By Amber Corrin
Guest entry by Michael Hardy, managing editor/daily report.
The August 9 announcement by Defense Secretary Robert Gates of his detailed plan to reduce the Defense Department budget by $100 billion over the next five years raised more questions than it answered. One of the key questions: What is the proper role of a chief information officer in the leaner, more consolidated information technology infrastructure that Gates envisions?
Gates proposes closing the office of the assistant secretary of defense for network intelligence and integration -- the official who serves as the CIO. Where would the CIO's new home be, organizationally?
Robert Hale, DOD comptroller, said that DOD's IT capabilities and networks are really just one more weapon system. He suggested, at an August 9 news conference, a re-organization that would center on networks.
"If you could move the operational activities under operational control and take the oversight into administrative and policy issues and put them in another organization, that would align us in such a way that what has become the reality in that our networks are really weapons," he said. "We treat them as weapons systems, they go all the way from the tactical edge -- the Aegis or the warfighter in the foxhole -- back to the headquarters."
If the network is a weapon, that implies the leader of the IT organization is really the head of a weapons program, not just a technology strategist.
What is your take on this? What is the proper role for the CIO of the Defense Department? Is it fundamentally different than that of a CIO in any other agency?
Posted on Aug 10, 2010 at 12:14 PM13 comments
The sheer size and the act itself seems to be more shocking than the actual content of Wikileak.org’s release of 92,000 classified reports from U.S. forces in Afghanistan. Although the leak unveils some disturbing accusations – the most damning of which suggest Pakistan’s intelligence agency may be aiding the Taliban insurgency – judging by the thousands of comments that accompany the articles online, it doesn’t seem to be much of a surprise to readers.
The documents that news outlets are characterizing as a snapshot from ground operations in Afghanistan so far appear to have stirred the pot of public conversation more than anything else. Stories covering the release show thousands of comments from readers responding to the news, most of which express little surprise, a dose of sorrow and a lot of bitterness toward the almost nine-year war.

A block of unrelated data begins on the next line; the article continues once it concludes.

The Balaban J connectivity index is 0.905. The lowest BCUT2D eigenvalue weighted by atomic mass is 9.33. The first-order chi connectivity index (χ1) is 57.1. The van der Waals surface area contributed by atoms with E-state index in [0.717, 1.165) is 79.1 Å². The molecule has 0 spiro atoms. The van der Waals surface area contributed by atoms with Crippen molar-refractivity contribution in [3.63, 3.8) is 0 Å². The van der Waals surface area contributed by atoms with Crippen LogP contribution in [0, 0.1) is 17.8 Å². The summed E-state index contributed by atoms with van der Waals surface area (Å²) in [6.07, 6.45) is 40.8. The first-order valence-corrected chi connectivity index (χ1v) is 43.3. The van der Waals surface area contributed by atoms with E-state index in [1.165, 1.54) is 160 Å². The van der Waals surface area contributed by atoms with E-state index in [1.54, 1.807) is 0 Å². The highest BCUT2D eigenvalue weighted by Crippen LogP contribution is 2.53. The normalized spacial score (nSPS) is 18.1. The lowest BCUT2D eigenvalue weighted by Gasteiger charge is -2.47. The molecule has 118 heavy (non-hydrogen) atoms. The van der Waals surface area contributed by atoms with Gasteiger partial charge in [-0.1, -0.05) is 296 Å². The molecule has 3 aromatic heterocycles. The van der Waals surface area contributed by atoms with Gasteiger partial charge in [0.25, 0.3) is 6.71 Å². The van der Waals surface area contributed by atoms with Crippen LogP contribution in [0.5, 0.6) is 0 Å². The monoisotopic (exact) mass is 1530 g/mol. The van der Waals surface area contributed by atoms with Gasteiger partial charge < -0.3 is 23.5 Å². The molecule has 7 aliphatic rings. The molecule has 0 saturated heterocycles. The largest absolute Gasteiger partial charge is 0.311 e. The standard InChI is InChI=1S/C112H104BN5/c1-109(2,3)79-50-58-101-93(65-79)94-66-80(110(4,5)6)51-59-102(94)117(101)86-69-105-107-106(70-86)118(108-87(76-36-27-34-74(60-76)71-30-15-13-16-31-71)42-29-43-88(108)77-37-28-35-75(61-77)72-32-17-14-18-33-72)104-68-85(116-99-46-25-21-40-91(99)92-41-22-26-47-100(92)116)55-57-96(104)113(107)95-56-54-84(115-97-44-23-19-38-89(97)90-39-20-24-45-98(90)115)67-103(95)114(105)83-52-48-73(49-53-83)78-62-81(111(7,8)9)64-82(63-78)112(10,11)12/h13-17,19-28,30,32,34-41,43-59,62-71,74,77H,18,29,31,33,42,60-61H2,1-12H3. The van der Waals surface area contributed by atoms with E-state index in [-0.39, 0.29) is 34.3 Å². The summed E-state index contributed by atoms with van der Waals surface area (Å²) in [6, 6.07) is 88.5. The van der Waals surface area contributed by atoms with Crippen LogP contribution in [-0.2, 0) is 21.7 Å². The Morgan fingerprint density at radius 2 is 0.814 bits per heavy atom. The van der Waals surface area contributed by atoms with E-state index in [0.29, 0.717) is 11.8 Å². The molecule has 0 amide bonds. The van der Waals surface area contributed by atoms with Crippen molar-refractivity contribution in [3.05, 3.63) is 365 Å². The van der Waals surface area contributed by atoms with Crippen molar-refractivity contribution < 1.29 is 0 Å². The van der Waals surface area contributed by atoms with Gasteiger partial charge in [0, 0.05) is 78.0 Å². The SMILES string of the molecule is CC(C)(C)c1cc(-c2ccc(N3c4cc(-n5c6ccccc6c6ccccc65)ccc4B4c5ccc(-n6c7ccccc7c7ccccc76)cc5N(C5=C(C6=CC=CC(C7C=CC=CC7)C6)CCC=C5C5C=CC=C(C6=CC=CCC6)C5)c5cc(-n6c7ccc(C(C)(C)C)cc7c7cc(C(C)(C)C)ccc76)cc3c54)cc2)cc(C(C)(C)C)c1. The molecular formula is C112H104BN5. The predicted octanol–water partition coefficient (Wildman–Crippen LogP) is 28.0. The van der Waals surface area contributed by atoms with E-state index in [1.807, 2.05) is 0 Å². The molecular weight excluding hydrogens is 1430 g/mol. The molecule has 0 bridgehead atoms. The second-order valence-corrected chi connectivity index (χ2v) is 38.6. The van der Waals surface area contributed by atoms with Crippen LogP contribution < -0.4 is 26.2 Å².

The New York Times, one of three and the only American news outlet to receive access to the documents before the public release, is keeping a running tab of the blogosphere’s reaction to the leak, gauging responses from a vast array of sources including military blogs, Afghan and Pakistani media, and its own readers.
The Defense Department and White House have responded predictably, condemning the release of the documents as a threat to national security. However, the official response, while critical, has not denied any of the accusations culled from the documents. Washington isn’t rushing to defend against any implied wrongdoing, instead suggesting that much of the released information is old news and working to minimize the significance of the leak.
"I don’t know that what is being said or what is being reported isn’t something that hasn’t been discussed fairly publicly, again, by named U.S. officials and in many news stories,” White House Press Secretary Robert Gibbs told reporters on July 26. “I mean, the New York Times had a story on this topic in March of 2009 written by the same authors.”
In other words, the White House and DOD are seeking to control the spin.
Emerging from the discussion of war policy are mounting comparisons between the Wikileaks release and that of the then top-secret 1971 Pentagon Papers detailing the Vietnam War. As that debate gains momentum in news articles and their discussion threads, the Washington Post takes a critical look at the two leaks.
No doubt the leak has ignited public discourse about a war that has dragged on so long it has perhaps desensitized citizens to a point of nationwide apathy. But another certainty is that only time will tell what the fallout will be in the wake of an information leak that has effectively ripped the band-aid from the wound of two prolonged wars.
Posted on Jul 26, 2010 at 12:14 PM0 comments
The Army’s ambitious plans for an enterprise-wide e-mail system hit a snag in May when the department rescinded a request for proposals (RFP) for the project, but it is still moving forward, according to one senior Defense Department official.
Lt. Gen. Jeffrey Sorenson, the Army's chief information officer who has spearheaded the project, said his office wants the Defense Information Systems Agency to house the system.
“We’re working with DISA to host our e-mail,” Sorenson said today at a breakfast briefing held by the Association of the U.S. Army outside Washington. “The proposal is in, we’ve negotiated the pricing terms and we may start up as early as next quarter.”
The Army said in a March 5 draft RFP it planned to consolidate the various e-mail accounts for nearly 250,000 users over a two-year period to eventually create a managed, enterprisewide e-mail, calendar and messaging system that could eventually serve all the Defense Department.
Sorenson indicated that the RFP created some confusion over the various requirements; the complexity of the project was among the chief reasons the RFP was canceled to begin with. However, he left open the possibility of expanding the project in the future.
“We may look at managed services down the road,” he said.
Posted on Jul 13, 2010 at 12:14 PM0 comments